D. Rotroff,1 L. Yerges-Armstrong,2 J. Lewis,2 A. Beitleshees,2 R. Horenstein,2 A. Shuldiner,2 A. Motsinger-Reif,1 R. Kaddurah-Daouk3; 1North Carolina State University, Raleigh, NC, 2University of Maryland School of Medicine, Baltimore, MD, 3Duke University Medical Center, Durham, NC

BACKGROUND: Serum metabolite levels provide critical information in elucidating mechanisms of complex physiological processes. The field of pharmacometabolomics has shown great promise to identify biomarkers that can predict disease progression and better inform treatment outcomes. However, little is known about the genetic determinants and heritability of metabolite levels. Increased understanding of genetic and environmental contributions to metabolite levels may help us better characterize disease etiology and response variability.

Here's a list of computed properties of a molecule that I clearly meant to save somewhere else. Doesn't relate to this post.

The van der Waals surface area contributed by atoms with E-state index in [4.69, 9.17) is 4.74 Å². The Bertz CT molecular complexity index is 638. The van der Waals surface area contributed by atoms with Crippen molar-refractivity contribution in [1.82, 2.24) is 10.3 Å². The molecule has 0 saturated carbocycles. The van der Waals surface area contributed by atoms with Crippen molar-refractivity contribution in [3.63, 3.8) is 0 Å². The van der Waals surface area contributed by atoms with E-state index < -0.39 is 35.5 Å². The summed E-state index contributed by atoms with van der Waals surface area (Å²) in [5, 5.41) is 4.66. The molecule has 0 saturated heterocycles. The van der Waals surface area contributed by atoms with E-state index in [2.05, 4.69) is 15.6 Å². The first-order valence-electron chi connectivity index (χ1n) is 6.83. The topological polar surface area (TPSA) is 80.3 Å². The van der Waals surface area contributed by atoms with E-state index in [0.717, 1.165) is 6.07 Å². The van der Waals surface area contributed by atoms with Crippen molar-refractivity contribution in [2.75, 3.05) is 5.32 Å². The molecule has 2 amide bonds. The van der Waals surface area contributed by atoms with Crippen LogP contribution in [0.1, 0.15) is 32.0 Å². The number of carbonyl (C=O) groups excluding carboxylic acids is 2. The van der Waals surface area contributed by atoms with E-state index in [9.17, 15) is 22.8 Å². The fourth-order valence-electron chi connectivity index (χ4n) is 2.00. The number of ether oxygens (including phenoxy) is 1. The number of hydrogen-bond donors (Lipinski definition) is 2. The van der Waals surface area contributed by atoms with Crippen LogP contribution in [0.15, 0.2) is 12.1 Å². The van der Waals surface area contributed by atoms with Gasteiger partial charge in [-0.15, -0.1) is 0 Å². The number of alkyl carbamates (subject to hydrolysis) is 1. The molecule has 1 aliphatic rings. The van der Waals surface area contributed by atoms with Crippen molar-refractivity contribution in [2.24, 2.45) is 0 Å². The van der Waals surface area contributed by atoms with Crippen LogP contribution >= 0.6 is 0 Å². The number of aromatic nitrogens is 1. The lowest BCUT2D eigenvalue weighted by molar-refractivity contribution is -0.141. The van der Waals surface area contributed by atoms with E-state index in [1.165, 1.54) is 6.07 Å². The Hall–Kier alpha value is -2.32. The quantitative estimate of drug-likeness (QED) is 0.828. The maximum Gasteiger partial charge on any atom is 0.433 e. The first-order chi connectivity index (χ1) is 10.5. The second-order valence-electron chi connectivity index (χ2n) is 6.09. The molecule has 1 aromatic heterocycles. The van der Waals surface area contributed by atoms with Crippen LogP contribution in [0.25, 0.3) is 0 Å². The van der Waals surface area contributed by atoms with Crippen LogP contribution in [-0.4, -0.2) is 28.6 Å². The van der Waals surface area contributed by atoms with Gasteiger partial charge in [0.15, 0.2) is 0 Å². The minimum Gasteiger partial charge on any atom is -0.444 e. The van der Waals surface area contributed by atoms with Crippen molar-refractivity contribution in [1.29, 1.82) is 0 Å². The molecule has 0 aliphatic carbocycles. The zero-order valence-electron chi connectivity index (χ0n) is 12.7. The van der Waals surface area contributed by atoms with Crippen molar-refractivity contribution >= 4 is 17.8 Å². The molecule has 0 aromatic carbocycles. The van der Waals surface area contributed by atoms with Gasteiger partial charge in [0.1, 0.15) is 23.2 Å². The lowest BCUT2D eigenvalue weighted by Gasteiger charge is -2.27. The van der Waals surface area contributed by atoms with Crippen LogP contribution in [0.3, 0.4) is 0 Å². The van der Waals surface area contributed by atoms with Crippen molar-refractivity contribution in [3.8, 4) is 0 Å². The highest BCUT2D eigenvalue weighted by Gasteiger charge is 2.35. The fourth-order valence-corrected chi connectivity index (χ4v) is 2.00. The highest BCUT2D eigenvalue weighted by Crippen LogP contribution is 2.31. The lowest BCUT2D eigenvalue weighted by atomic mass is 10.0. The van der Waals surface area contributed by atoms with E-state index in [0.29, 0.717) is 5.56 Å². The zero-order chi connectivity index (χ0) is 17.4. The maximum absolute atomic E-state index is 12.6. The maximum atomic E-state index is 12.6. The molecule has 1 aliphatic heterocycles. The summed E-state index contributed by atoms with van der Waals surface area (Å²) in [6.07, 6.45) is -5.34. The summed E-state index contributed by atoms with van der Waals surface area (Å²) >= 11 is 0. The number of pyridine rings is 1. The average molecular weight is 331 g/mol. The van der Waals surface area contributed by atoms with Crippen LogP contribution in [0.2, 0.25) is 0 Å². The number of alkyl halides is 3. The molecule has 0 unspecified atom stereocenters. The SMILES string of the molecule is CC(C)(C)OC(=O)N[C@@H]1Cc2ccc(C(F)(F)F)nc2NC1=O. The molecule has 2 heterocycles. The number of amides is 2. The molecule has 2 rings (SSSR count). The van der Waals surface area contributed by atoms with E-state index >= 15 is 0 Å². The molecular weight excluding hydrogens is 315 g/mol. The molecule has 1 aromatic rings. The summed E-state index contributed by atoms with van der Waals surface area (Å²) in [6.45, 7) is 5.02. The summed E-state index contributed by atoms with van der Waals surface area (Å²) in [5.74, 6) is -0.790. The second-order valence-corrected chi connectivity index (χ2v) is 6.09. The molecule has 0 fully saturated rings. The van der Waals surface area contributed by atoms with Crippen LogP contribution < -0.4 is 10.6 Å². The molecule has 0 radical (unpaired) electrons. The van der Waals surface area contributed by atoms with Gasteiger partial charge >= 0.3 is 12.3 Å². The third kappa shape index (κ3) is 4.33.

METHODS: We measured 42 amine metabolites in 198 Amish subjects from the Pharmacogenomics of Anti-Platelet Intervention (PAPI) Study. These subjects were genotyped using an exome chip. Given the detailed pedigree data available in this cohort, we were positioned to estimate the heritablility (H2) of circulating amine metabolites. H2 was estimated and genome wide associations with baseline metabolites were determined.
RESULTS: Several metabolites were identified with high baseline H2 estimates. Glycine, L-proline, o-acetyl-L-serine, L-glutamic acid, and serotonin had H2 > 0.7 (p < .01). Several genetic variants were highly associated with baseline metabolite levels suggesting a potential role for drug metabolizing enzymes (p < 1x10-8). In addition, we estimated the overall genetic and environmental contribution to baseline amine levels.
CONCLUSION: This analysis provides insight into the genetic contribution of amine metabolite levels and identifies key metabolizing enzymes that may play an important role in response to antiplatelet therapies. Furthermore, this approach highlights novel aspects of genomics and metabolomics that may improve prediction of treatment outcomes.